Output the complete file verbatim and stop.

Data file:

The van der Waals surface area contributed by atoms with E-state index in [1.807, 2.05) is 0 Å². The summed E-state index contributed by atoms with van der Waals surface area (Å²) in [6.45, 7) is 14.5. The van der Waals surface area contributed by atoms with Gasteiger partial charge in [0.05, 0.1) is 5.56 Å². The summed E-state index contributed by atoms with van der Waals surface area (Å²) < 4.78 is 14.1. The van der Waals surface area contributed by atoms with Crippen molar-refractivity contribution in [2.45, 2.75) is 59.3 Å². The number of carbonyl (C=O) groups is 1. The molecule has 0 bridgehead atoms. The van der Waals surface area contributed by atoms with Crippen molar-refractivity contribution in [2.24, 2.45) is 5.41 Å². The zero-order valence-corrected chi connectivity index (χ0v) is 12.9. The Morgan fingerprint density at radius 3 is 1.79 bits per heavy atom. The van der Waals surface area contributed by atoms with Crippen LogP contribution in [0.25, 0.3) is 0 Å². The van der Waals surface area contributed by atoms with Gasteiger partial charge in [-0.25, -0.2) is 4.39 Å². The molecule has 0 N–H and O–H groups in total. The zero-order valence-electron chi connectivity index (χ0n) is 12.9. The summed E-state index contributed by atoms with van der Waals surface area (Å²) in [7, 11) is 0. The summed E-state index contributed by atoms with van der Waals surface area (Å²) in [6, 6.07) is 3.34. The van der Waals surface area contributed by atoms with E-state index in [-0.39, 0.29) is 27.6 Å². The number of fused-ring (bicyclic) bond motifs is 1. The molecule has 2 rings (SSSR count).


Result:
The van der Waals surface area contributed by atoms with E-state index in [1.807, 2.05) is 0 Å². The summed E-state index contributed by atoms with van der Waals surface area (Å²) in [6.45, 7) is 14.5. The van der Waals surface area contributed by atoms with Gasteiger partial charge in [0.05, 0.1) is 5.56 Å². The summed E-state index contributed by atoms with van der Waals surface area (Å²) < 4.78 is 14.1. The van der Waals surface area contributed by atoms with Crippen molar-refractivity contribution in [2.45, 2.75) is 59.3 Å². The number of carbonyl (C=O) groups is 1. The molecule has 0 bridgehead atoms. The van der Waals surface area contributed by atoms with Crippen molar-refractivity contribution in [2.24, 2.45) is 5.41 Å². The zero-order valence-corrected chi connectivity index (χ0v) is 12.9. The Morgan fingerprint density at radius 3 is 1.79 bits per heavy atom. The van der Waals surface area contributed by atoms with Crippen LogP contribution in [0.25, 0.3) is 0 Å². The van der Waals surface area contributed by atoms with Gasteiger partial charge in [-0.25, -0.2) is 4.39 Å². The molecule has 0 N–H and O–H groups in total. The zero-order valence-electron chi connectivity index (χ0n) is 12.9. The summed E-state index contributed by atoms with van der Waals surface area (Å²) in [7, 11) is 0. The summed E-state index contributed by atoms with van der Waals surface area (Å²) in [6, 6.07) is 3.34. The van der Waals surface area contributed by atoms with E-state index in [-0.39, 0.29) is 27.6 Å². The number of fused-ring (bicyclic) bond motifs is 1. The molecule has 2 rings (SSSR count).